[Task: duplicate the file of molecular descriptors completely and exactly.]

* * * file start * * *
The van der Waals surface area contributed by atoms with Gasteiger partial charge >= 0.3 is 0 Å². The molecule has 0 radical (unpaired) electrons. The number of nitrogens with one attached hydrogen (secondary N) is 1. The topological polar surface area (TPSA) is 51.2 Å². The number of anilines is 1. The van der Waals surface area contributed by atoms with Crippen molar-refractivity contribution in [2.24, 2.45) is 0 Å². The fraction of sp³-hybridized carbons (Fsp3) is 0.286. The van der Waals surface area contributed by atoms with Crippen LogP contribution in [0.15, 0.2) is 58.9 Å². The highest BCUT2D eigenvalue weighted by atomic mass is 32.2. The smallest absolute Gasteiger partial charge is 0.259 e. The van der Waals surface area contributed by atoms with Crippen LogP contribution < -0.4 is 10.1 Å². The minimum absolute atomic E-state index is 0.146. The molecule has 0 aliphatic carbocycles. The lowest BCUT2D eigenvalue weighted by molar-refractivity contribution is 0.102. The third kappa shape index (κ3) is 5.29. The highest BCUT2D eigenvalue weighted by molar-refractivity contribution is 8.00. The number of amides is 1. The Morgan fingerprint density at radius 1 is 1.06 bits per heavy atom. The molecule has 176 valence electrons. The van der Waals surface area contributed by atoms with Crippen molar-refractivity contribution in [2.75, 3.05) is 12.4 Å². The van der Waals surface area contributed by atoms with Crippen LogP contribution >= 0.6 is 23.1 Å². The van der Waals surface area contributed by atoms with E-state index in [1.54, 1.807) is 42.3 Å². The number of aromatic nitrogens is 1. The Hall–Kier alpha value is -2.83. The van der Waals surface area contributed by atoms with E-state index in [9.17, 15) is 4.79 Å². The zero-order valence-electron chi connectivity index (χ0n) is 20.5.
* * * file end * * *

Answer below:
The van der Waals surface area contributed by atoms with Gasteiger partial charge >= 0.3 is 0 Å². The molecule has 0 radical (unpaired) electrons. The number of nitrogens with one attached hydrogen (secondary N) is 1. The topological polar surface area (TPSA) is 51.2 Å². The number of anilines is 1. The van der Waals surface area contributed by atoms with Crippen molar-refractivity contribution in [2.24, 2.45) is 0 Å². The fraction of sp³-hybridized carbons (Fsp3) is 0.286. The van der Waals surface area contributed by atoms with Crippen LogP contribution in [0.15, 0.2) is 58.9 Å². The highest BCUT2D eigenvalue weighted by atomic mass is 32.2. The smallest absolute Gasteiger partial charge is 0.259 e. The van der Waals surface area contributed by atoms with Crippen LogP contribution < -0.4 is 10.1 Å². The minimum absolute atomic E-state index is 0.146. The molecule has 0 aliphatic carbocycles. The lowest BCUT2D eigenvalue weighted by molar-refractivity contribution is 0.102. The third kappa shape index (κ3) is 5.29. The highest BCUT2D eigenvalue weighted by molar-refractivity contribution is 8.00. The number of amides is 1. The Morgan fingerprint density at radius 1 is 1.06 bits per heavy atom. The molecule has 176 valence electrons. The van der Waals surface area contributed by atoms with Crippen molar-refractivity contribution in [2.75, 3.05) is 12.4 Å². The van der Waals surface area contributed by atoms with Crippen LogP contribution >= 0.6 is 23.1 Å². The van der Waals surface area contributed by atoms with E-state index in [1.54, 1.807) is 42.3 Å². The number of aromatic nitrogens is 1. The Hall–Kier alpha value is -2.83. The van der Waals surface area contributed by atoms with E-state index in [9.17, 15) is 4.79 Å². The zero-order valence-electron chi connectivity index (χ0n) is 20.5.